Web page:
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Discover the Amiens Legacy Centre

Below is information about some of the features that make up the Amiens Legacy Centre. 



As with many of the Granite Belt's balancing rocks, the Amiens Legacy Centre sign balances entrancingly to announce your arrival. The official entrance is 50m further down on your left, and leads to a parking area, but this sign is the first thing you'll see as you turn that last corner where Amiens Rd changes its name to Goldfield's Rd. Lifted into place by the Amiens History Group's own stonemason, Alec Harslett, these stone signs are a lasting tribute to the granite rock formations that shape the area known as the Granite Belt.

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Lovingly restored, this 1909 railway carriage sits atop newly laid railway line as an indicative symbol and tribute to the site that was the Amiens Railway Precinct in the days of the Pikedale Soldiers' Settlement Scheme. What seemed like an unending, dauntless task, took just over twelve months and couldn't have been completed without the input and assistance of over 100 volunteers who joined the project at various times. The result, is a beautiful tribute to not only the returned soldiers' era, but also to those men who worked for Qld Rail on the Amiens-Cottonvale branch line, who served overseas and never returned. The decor is "fit for a Prince" in honour the 1920 visit by the Prince of Wales to open the Branch Line from Cottonvale to Amiens servicing the emerging Soldier Settlement.

Housed within the carriage are stories, artefacts, photographs and memorabilia telling the story of the Branch Line and the connections of the sidings along this line with the battlefields of the Western Front that share their name. A visit to the carriage is a must-do for both railway and WWI enthusiasts.



Betraying its origins in its name, the Passchendaele Shed started life as a forestry barracks building in the Passchendaele State Forest. Surplus to needs, she became available for the Amiens History Association to purchase and relocate. The building now enjoys a second life, serving initially as a meeting room for the group and a room where historical talks could be conducted. With the construction of the Amiens Resource Centre, the Passchendaele Shed is now a space for storage and curation of the ever-growing Amiens Legacy Collection. 



The 26th July 2020 marked the official unveiling by Mayor Vic Pennisi of a significant art work at the Amiens Legacy Centre. ‘Forging A Future After The Trenches,’ is an original monochromatic painting by local artist Franco Arcidiacono. The mural draws the viewer’s eye and gives one a glimpse into the life of a soldier settler and his family. As with most Western literature, the story unfolds by following the painting from the left to the right. It depicts the ex-soldiers past, present and future and is a wonderful viewing and talking point.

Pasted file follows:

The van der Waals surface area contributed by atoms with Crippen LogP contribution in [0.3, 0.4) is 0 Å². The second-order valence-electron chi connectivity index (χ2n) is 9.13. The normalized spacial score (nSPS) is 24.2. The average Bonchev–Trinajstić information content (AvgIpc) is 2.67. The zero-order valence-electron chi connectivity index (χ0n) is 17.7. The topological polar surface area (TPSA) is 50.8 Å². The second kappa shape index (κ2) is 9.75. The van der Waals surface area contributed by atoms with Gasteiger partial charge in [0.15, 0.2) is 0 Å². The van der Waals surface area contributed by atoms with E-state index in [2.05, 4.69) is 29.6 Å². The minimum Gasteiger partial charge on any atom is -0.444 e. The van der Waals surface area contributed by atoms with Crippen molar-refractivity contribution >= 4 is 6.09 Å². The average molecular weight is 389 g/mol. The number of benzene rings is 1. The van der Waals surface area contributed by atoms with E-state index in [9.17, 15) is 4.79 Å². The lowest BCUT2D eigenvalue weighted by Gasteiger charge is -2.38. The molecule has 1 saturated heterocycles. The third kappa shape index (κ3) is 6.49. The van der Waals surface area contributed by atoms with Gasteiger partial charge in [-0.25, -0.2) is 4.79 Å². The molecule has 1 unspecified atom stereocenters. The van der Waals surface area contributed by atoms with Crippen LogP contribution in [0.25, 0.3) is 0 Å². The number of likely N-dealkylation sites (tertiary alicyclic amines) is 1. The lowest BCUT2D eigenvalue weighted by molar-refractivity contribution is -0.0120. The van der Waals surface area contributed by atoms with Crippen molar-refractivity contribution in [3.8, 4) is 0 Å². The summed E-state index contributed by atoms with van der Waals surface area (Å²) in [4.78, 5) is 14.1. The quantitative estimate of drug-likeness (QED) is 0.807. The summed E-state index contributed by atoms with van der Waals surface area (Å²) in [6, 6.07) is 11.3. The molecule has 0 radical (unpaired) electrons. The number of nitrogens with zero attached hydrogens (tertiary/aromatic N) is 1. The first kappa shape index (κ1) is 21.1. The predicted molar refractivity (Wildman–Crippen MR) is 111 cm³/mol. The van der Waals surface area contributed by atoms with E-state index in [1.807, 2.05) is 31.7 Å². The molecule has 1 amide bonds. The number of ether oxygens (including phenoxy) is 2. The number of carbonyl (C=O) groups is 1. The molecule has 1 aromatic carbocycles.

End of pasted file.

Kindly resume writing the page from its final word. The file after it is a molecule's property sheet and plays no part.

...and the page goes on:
Over the years, many artists and artisans have donated their time and talents to the Amiens History Association. From handmade quilts to paintings, stained-glass windows to topiaried gardens, granite sculptures to cross-stitch masterpieces the Amiens Legacy Centre is as much an eclectic art and craft gallery as it is a historical precinct. 

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In September 2019 the Amiens City Council, France voted to build a bridge as an access to the Jardin de Plantes . The idea of a bridge is to act as a useful device as well as a monument and the French Bailey Bridge is donated by the Royal Australian Army Corps of Engineers. It recalls the Battle of Cerisy on 8 August 1918 when Australian Engineers built a bridge, which was crucial to the outcome of the battle. The bridge has been named “The Bridge of Friendship Between Australia and France”. For more on the story surrounding the creation of the Memorial Bailey Bridge and the story behind the Sappers whom it memorialises, CLICK HERE.

A twin bridge has been constructed in ANZAC Park in Toowong, Brisbane (pictured above right). Our Bailey 'look-alike' Bridge (pictured above left) is installed at the Amiens Legacy Centre to allow pedestrians access to the centre from the carpark evoking its intention as both a monument and a useful device and we welcome all who cross her.

Bailey Bridges did not come into use until long after WWI, however the concept of a demountable bridge was used by allied troops on the Western Front using a design by Charles Inglis, known as the Inglis Pyramid Bridge.

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Completed in 2023, the Amiens Resource Centre was built to house the growing Amiens Legacy Collection in a weatherproof, purpose-built space. It has given the members of the Amiens History Association the opportunity to reassess and curate their exhibits and to expand the scope of the Amiens Legacy to include important local stories such as the First Nations Kambuwal People, the Pastoralists, Post-War Migrants as well as expanding on the Railway and Soldier Settler stories that formed the original core of the organisation. 



During the era of Soldier Settlement, the Amiens village had a government run Experimental Farm as a place where returned servicemen and women and their families could go to learn skills for their new farming ventures. In an ode to this and in respect and honour of our First Nation history, the Amiens Legacy Centre has created a garden of indigenous plants that were used in some way by First Nations people. Many of these have yet to be fully explored as to their unique properties, thus this is an Experimental Farm for 21st century Amiens.



Watch this space to see what will be appearing next at the Amiens Legacy Centre!

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